Statements of the US Substance Abuse & Mental Health Services Administration regarding the massive increase in emergency room visits for energy drinks:
Trend data show a sharp increase in the number of emergency department (ED) visits involving energy drinks between 2005 (1,128 visits) and 2008 and 2009 (16,053 and 13,114 visits, respectively), representing about a tenfold increase between 2005 and 2009.
Although there are no recommended or “safe” levels that have been experimentally established for caffeine, most researchers and clinicians consider 100 to 200 mg of caffeine per day to be moderate intake for an adult. Pediatricians recommend that children and adolescents abstain from all stimulant-containing energy drinks.
In one study, bar patrons who consumed alcohol mixed with energy drinks were 3 times more likely to leave a bar highly intoxicated and were 4 times more likely to intend to drive while intoxicated than those who did not consume alcohol mixed with energy drinks.
Statements of US Attorney Melinda Haag, as to why the Justice Department was suddenly concerned with Berkeley Patients Group and other medical marijuana dispensaries:
(SF Weekly) ”When a dispensary comes to my attention that is close to a school, a park, a playground or children, that’s a line I’ve decided to draw.”
“There is a belief, backed by facts, that marijuana operations are often times the victims of criminal activity,” she added. “Armed robberies at dispensaries, armed robberies at grow operations, and people who are nearby are at risk [to wit: school children] as a result of that.”
Never mind that there haven’t been any such dangers at the dispensaries Haag is working to shut down. Never mind that some of these dispensaries are in San Francisco’s Tenderloin District, where there are strip clubs, porn shops, massage parlors, taverns, liquor stores, and open-air heroin and crack markets are closer to the schools than any of the dispensaries. My God, won’t you just think of the children?!? We can’t let them get the wrong message that marijuana is somehow medical and not as harmful to them as we say! We must clamp down medical weed!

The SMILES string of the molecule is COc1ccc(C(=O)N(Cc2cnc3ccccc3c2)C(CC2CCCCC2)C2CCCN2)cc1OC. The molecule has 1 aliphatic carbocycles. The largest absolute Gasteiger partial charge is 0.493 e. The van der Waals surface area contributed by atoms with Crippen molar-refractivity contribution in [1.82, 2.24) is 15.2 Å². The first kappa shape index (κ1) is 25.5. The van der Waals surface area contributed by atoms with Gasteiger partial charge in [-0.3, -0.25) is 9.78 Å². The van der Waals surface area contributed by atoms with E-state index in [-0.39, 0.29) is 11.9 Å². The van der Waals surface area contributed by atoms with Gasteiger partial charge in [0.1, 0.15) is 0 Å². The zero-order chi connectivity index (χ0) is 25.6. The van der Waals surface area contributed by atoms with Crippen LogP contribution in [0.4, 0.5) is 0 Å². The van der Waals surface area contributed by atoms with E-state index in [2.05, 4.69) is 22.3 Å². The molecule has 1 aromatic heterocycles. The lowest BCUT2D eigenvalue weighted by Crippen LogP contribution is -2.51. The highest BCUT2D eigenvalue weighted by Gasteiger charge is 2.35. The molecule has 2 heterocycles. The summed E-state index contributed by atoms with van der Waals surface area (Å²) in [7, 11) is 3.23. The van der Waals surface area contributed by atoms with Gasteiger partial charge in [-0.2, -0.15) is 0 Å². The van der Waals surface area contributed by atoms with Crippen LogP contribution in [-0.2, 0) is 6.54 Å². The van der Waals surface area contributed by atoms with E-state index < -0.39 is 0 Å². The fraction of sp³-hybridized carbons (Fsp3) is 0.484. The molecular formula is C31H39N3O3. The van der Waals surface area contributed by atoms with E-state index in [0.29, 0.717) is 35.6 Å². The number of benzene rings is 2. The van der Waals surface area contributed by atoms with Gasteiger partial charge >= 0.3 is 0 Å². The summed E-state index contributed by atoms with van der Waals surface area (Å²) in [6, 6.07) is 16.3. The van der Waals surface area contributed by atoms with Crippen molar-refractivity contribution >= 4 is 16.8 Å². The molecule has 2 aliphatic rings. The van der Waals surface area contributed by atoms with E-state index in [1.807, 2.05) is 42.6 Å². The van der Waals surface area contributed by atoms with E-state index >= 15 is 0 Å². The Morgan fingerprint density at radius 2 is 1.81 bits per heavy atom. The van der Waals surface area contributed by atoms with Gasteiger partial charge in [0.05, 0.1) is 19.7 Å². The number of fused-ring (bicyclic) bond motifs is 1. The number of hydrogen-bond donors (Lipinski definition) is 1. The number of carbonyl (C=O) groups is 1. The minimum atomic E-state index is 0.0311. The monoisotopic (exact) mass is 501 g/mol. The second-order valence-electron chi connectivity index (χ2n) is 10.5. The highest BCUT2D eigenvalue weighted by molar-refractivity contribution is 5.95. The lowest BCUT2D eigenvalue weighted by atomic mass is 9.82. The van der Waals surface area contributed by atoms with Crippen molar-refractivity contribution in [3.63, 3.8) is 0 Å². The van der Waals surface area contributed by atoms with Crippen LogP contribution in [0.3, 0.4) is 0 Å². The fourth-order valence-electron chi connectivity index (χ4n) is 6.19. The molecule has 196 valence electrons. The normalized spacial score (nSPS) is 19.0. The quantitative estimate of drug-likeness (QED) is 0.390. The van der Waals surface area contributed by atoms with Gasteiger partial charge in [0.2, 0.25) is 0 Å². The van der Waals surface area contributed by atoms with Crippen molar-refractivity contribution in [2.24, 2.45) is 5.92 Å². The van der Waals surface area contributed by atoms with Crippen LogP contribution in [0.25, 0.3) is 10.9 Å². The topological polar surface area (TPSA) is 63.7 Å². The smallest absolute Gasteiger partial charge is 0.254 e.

Recreational speed, however, is openly sold and marketed to teens in every convenience store in America. Take, for instance, Five Hour Extra-Strength Energy Shots, which contain twice the recommended daily allowance (RDA) of Niacin, a chemical that aids in the conversion of food to energy, but which Americans already get far too much of in their diet. These drinks contain twenty times the RDA of Vitamin B6, a set of chemicals that aid in protein metabolism and cognitive development, but in a dose that’s half the upper intake levels (UL) of the vitamin above which health complications can occur. These energy shots also contain 83 times the RDA of Vitamin B12, useful in metabolism and red blood cell development and not harmful at any dose; however, only about 10 mcg of the drink’s 500 mcg of B12 can be absorbed by the body anyway.
The real boost in the Energy Shots is the “energy blend” that contains 2,000 mg of other chemicals including Taurine and “caffeine comparable to 12 ounces of the leading premium coffee”. That’s about 240 mg of caffeine, the same as a teen might get from a 44oz Super Big Gulp of Mountain Dew, but in a two ounce shot. It’s odd to me that a Justice Department so concerned about the teens and how much more potent marijuana is these days isn’t raising a stink about energy shots that are six times more potent than coffee and 22 times more potent than Mountain Dew. But now tragedy may force them to:
(Today) Fourteen-year-old Anais Fournier downed two 24-ounce energy drinks on one December day, while hanging out with her friends at the mall. The next day, the Maryland teenager went into cardiac arrest — and just six days later, she was dead.
The official cause of death, according to the teenager’s death certificate, was cardiac arrhythmia due to caffeine toxicity.
The day before she went into cardiac arrest, Anais’s family says she drank two 24-ounce Monster energy drinks, unwittingly guzzling 480 miligrams of caffeine — that’s nearly five times the limit recommended by the American Academy of Pediatrics. To put it another way: By drinking just two large energy drinks, Anais drank as much caffeine as you’d find in about 14 cans of Coke.
The Justice Department might want to stick to persecuting medical marijuana businesses, because these energy drink businesses now have a lot of money and media savvy. Plus, it helps that their product is perfectly legal. Monster Energy Drink sells its product in regular 16 oz and “mega” 24oz sizes, yet indicates 8 oz as a “serving size”, as if the typical purchaser is going to share it with a friend or two or stash the half-drank can to go flat in the fridge for later. Their “energy blend” is 2,500 mg of caffeine, other chemicals, and guarana, which can have some pretty severe side effects when overdosed.
One fear we hear echoed by the people who oppose marijuana legalization is that it will be marketed to kids. Yet we rarely hear complaints about Monster’s obvious marketing of bands, extreme sports, models, and celebrities (ironically including Snoop Dogg) designed to appeal to teens. Red Bull makes Monster look like upstarts with their popular cartoon “gives you wings” TV ads, sponsorship of air races and “flugtag”. But when medical marijuana dispensaries try something as innocuous as sponsoring a canned food drive for the homeless, their donations are turned away.